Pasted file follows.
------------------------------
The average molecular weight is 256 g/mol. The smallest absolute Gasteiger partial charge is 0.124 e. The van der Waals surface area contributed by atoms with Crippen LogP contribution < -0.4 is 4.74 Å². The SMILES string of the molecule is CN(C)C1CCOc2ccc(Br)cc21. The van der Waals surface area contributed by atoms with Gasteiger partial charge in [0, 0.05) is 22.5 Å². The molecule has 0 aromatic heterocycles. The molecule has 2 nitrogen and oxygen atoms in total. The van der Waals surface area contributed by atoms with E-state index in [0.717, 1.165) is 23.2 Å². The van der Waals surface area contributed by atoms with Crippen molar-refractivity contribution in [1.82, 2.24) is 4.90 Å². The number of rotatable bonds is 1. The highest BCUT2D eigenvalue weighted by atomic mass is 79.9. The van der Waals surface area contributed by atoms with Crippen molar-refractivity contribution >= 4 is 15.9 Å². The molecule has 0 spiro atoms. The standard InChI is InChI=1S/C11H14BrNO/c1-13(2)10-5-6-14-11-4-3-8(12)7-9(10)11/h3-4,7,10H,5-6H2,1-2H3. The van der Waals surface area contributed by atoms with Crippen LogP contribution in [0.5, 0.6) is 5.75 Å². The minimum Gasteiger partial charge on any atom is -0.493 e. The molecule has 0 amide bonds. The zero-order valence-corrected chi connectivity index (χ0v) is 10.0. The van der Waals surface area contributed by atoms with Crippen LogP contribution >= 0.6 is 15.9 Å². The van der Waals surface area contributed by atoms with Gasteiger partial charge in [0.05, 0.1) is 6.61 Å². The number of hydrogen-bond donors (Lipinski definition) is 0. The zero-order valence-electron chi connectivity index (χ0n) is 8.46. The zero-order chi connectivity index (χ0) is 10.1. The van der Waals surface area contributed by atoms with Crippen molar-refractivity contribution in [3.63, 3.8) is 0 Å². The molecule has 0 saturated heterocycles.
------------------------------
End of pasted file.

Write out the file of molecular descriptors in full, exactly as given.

The average molecular weight is 256 g/mol. The smallest absolute Gasteiger partial charge is 0.124 e. The van der Waals surface area contributed by atoms with Crippen LogP contribution < -0.4 is 4.74 Å². The SMILES string of the molecule is CN(C)C1CCOc2ccc(Br)cc21. The van der Waals surface area contributed by atoms with Gasteiger partial charge in [0, 0.05) is 22.5 Å². The molecule has 0 aromatic heterocycles. The molecule has 2 nitrogen and oxygen atoms in total. The van der Waals surface area contributed by atoms with E-state index in [0.717, 1.165) is 23.2 Å². The van der Waals surface area contributed by atoms with Crippen molar-refractivity contribution in [1.82, 2.24) is 4.90 Å². The number of rotatable bonds is 1. The highest BCUT2D eigenvalue weighted by atomic mass is 79.9. The van der Waals surface area contributed by atoms with Crippen molar-refractivity contribution >= 4 is 15.9 Å². The molecule has 0 spiro atoms. The standard InChI is InChI=1S/C11H14BrNO/c1-13(2)10-5-6-14-11-4-3-8(12)7-9(10)11/h3-4,7,10H,5-6H2,1-2H3. The van der Waals surface area contributed by atoms with Crippen LogP contribution in [0.5, 0.6) is 5.75 Å². The minimum Gasteiger partial charge on any atom is -0.493 e. The molecule has 0 amide bonds. The zero-order valence-corrected chi connectivity index (χ0v) is 10.0. The van der Waals surface area contributed by atoms with Crippen LogP contribution >= 0.6 is 15.9 Å². The van der Waals surface area contributed by atoms with Gasteiger partial charge in [0.05, 0.1) is 6.61 Å². The number of hydrogen-bond donors (Lipinski definition) is 0. The zero-order valence-electron chi connectivity index (χ0n) is 8.46. The zero-order chi connectivity index (χ0) is 10.1. The van der Waals surface area contributed by atoms with Crippen molar-refractivity contribution in [3.63, 3.8) is 0 Å². The molecule has 0 saturated heterocycles.